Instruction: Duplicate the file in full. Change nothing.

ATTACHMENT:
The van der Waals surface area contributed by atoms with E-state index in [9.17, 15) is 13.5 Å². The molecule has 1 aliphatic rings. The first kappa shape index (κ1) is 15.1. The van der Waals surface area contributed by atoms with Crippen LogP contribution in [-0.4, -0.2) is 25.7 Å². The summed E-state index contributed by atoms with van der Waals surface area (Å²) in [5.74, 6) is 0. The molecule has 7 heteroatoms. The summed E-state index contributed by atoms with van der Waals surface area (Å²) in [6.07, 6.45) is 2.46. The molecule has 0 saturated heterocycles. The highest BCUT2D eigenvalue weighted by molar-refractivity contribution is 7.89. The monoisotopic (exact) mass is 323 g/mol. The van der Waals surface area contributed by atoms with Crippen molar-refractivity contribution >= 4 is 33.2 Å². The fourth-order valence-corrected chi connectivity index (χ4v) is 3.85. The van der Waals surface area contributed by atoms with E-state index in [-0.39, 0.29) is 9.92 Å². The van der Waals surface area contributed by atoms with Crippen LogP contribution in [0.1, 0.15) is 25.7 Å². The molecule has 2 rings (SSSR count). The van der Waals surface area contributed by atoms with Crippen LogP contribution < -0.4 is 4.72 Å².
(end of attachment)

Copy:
The van der Waals surface area contributed by atoms with E-state index in [9.17, 15) is 13.5 Å². The molecule has 1 aliphatic rings. The first kappa shape index (κ1) is 15.1. The van der Waals surface area contributed by atoms with Crippen LogP contribution in [-0.4, -0.2) is 25.7 Å². The summed E-state index contributed by atoms with van der Waals surface area (Å²) in [5.74, 6) is 0. The molecule has 7 heteroatoms. The summed E-state index contributed by atoms with van der Waals surface area (Å²) in [6.07, 6.45) is 2.46. The molecule has 0 saturated heterocycles. The highest BCUT2D eigenvalue weighted by molar-refractivity contribution is 7.89. The monoisotopic (exact) mass is 323 g/mol. The van der Waals surface area contributed by atoms with Crippen molar-refractivity contribution >= 4 is 33.2 Å². The fourth-order valence-corrected chi connectivity index (χ4v) is 3.85. The van der Waals surface area contributed by atoms with E-state index in [-0.39, 0.29) is 9.92 Å². The van der Waals surface area contributed by atoms with Crippen LogP contribution in [0.1, 0.15) is 25.7 Å². The molecule has 2 rings (SSSR count). The van der Waals surface area contributed by atoms with Crippen LogP contribution < -0.4 is 4.72 Å².